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Photo report: IFTEX 2023

The 10th and largest edition of the IFTEX has come to an end. Last Thursday, the Oshwal Center in Nairobi, Kenya, where 165+ growers and suppliers exhibited, closed its doors. "It is a true grower-buyer show, and this year it achieved to become the perfect show in this industry," says Dick van Raamsdonk, General Director of HPP Exhibitions (the organization), when looking back on this edition. "In three days, buyers could see the whole range of flowers Kenya has to offer." FloralDaily was present to make an extensive photo report and to learn more about the developments in the market.

Click here for the photo report.

Michael de Geus of Select Breeding, the team of Primarosa, Eric Bouman of Murara Plants Kenya, and Raul Leal of SB Talee. Eager to learn what they and the other exhibitors had on display? Click here for the photo report.

So what stood out? First, the large range of flowers on display. Compared to other years, there are many more varieties of flowers presented at the stands. Many rose growers have started to diversify their assortment with summer flowers. This trend started a few years ago in order to spread risk better, but now there is also an increasing demand from Europe and the Middle East for these products. And by offering a larger assortment, growers are becoming more of a "one-stop shop" for their direct customers. The rose still remains the main product for many growers, but here too, growers continue to innovate and expand the assortment. "It is no longer the small cheap rose. Now also the 'high end' roses are available," says van Raamsdonk.

Solid competitor to Colombia
North America is the biggest market for Colombia, and for Kenya, it is Europe, the Middle East, and Asia. During the opening ceremony, a comparison with Colombia in terms of growth was already made by Richard Fernandez of Kenya Flower Council. Here he explained that Colombia has doubled in acreage over the past 50 years and that the same is expected for the floriculture industry in Kenya, now 30 years in the making. And according to van Raamsdonk, Kenya is becoming a solid competitor for Colombian growers exporting to Europe and the Middle East. "Not only in terms of diversity but also in terms of quality, Kenya can surpass Colombia in these areas. The journey of the flower from Kenya to those areas is shorter, and therefore, quality remains higher, and transportation costs will be lower. This will make it a solid competitor to Colombia."

Click here for the photo report.

Dick van Raamsdonk

In addition to the potential and expected growth of Kenya's floriculture industry, there are some challenges that growers have (and continue to) deal with. High costs are one of the biggest challenges, and botrytis was a problem many growers faced last month. Fortunately, demand was good from Europe for the past 6 months, but it is now down due to good weather and consumer vacation plans in Europe. However, sales to the Middle East seem to ease it somewhat. Read more about the challenges in this article.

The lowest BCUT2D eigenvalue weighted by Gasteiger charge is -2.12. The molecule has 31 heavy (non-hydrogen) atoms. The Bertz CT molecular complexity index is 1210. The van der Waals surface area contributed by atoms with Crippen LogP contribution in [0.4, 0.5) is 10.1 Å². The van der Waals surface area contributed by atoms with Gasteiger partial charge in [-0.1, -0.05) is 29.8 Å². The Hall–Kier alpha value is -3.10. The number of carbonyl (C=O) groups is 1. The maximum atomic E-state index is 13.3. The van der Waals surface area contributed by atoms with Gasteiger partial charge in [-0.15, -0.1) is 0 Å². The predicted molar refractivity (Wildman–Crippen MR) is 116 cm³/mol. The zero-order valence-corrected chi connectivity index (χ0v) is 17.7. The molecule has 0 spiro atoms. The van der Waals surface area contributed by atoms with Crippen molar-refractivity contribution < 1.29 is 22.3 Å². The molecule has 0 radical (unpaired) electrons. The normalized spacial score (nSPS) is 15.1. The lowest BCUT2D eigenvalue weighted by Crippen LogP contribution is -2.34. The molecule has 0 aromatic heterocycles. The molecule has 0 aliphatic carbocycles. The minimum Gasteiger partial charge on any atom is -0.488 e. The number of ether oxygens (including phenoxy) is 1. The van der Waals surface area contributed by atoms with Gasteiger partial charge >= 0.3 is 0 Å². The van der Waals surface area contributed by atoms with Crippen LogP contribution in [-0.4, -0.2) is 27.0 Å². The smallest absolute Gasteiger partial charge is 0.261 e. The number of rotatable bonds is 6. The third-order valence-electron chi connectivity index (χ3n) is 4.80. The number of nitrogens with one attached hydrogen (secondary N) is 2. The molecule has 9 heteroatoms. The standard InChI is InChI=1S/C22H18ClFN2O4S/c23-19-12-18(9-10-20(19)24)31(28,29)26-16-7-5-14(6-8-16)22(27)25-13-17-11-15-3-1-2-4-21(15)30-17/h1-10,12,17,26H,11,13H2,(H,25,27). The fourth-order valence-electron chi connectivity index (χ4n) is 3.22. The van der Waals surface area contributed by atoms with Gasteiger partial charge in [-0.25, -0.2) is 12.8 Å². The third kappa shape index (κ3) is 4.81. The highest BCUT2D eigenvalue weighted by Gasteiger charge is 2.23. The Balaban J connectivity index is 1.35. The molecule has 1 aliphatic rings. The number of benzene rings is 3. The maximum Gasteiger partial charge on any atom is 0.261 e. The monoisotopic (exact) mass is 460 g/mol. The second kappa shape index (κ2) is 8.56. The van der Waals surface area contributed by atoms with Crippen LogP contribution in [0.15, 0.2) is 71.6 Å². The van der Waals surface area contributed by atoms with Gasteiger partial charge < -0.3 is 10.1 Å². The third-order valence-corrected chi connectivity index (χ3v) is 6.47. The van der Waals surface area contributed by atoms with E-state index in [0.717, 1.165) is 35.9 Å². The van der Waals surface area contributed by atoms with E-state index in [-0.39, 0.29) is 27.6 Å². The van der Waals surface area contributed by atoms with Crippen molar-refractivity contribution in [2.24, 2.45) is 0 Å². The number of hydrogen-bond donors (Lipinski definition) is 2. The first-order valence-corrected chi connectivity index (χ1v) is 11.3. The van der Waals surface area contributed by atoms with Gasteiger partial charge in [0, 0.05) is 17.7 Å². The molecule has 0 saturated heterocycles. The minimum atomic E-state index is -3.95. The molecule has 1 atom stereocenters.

Another trend that was visible at the show was the consolidation of farms and that more farms are making bouquets at the source. And regarding innovation, several companies see opportunities to make the Kenyan floriculture industry a more data-driven industry. "Kenyan growers live on WhatsApp and Excel," an exhibitor chuckles, "but once they see the benefits of using their data and AI, for example, change is expected. And not only for the growers, for the entire industry."

Positive atmosphere
The atmosphere was very positive on the show floor. "There were many buyers from many different countries, and this year, we saw quite a few more from the Middle East," said van Raamsdonk. "All in all, we are very satisfied with the quality of the visitors and what the companies showed at the fair."

Next level
According to van Raamsdonk, this 10th edition - celebrated with a good party on the evening of the second exhibition day - has reached the next level. "Last year was the first edition after Corona, and this year we have had the best fair ever in Kenya." And for the floriculture sector, the IFTEX is now really well established. "IFTEX is considered the platform for the Kenyan Floriculture industry, and of course, we as an organization are very proud of that. However, this does not mean that we are now sitting back. There is always room for improvement! We may have reached the 'next level,' but this also means that there are still more levels to reach. For example, we are, of course, always looking for more buyers." Next year's IFTEX will again take place Tuesday through Thursday, June 4-6.

Preparations IFTF in full swing
The IFTEX is coming to an end, but the HPP Exhibitions team is already busy preparing for the IFTF in Vijfhuizen. "The primary goal is to have as many foreign growers exhibiting as possible. This attracts buyers, and then it is a real international floriculture exhibition." The IFTF will take place from Wednesday, November 8, through Friday, November 10.

Click here for the photo report of the IFTEX.

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